The journey that started with the Institute developing SMARThealth (Systematic Medical Appraisal Referral and Treatment) initiative to the Primary Health Care Centres (PHCs) of Andhra Pradesh. Primary Health Centres (PHC) are the bedrock of rural health services in India, the first contact point for the rural population. Generally, a typical PHC covers a population of 20,000 in hilly, tribal, or difficult areas and a population of 30,000 in plain areas with four-six indoor/observation beds. A PHC manned by a medical officer and 14 paramedical and other staff, acts as a referral unit for higher-order public hospitals located at subdistrict and district level.
The Institute recognised the chronic gap that existed between 'required' and 'actual' healthcare infrastructure in India's rural areas, where accessibility remains a huge challenge.
It adapted and contextualised its technology (electronic decision support tool developed to help detect and manage patients at risk of cardiovascular disease) for enormous Indian health priority. The Institute also recognised an early opportunity of creating impact at scale by trialling new health solutions in resource-deficient rural India.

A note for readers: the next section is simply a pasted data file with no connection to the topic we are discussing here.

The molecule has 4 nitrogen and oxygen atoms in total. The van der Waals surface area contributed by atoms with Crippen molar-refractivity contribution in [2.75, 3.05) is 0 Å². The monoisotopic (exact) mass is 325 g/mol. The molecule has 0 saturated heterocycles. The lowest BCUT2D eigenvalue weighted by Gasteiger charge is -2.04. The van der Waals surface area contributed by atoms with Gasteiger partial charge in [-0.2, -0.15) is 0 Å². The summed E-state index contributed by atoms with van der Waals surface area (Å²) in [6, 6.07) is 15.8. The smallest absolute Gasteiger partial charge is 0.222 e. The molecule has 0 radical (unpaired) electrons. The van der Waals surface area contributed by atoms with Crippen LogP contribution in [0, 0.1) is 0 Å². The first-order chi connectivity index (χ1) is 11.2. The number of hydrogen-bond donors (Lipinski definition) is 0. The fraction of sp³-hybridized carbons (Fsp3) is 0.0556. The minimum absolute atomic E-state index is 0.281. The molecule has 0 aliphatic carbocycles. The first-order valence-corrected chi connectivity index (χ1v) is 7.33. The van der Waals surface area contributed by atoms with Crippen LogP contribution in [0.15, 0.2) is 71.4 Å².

India faces significant non-communicable diseases (NCDs) such as heart disease, diabetes, and obesity, that account for 60 percent of deaths in India. Urbanisation and lifestyle changes are further fuelling NCDs. By 2035, 109 million people in India are expected to suffer from diabetes. The healthcare system often lacks the resources to effectively detect, diagnose, and treat these conditions.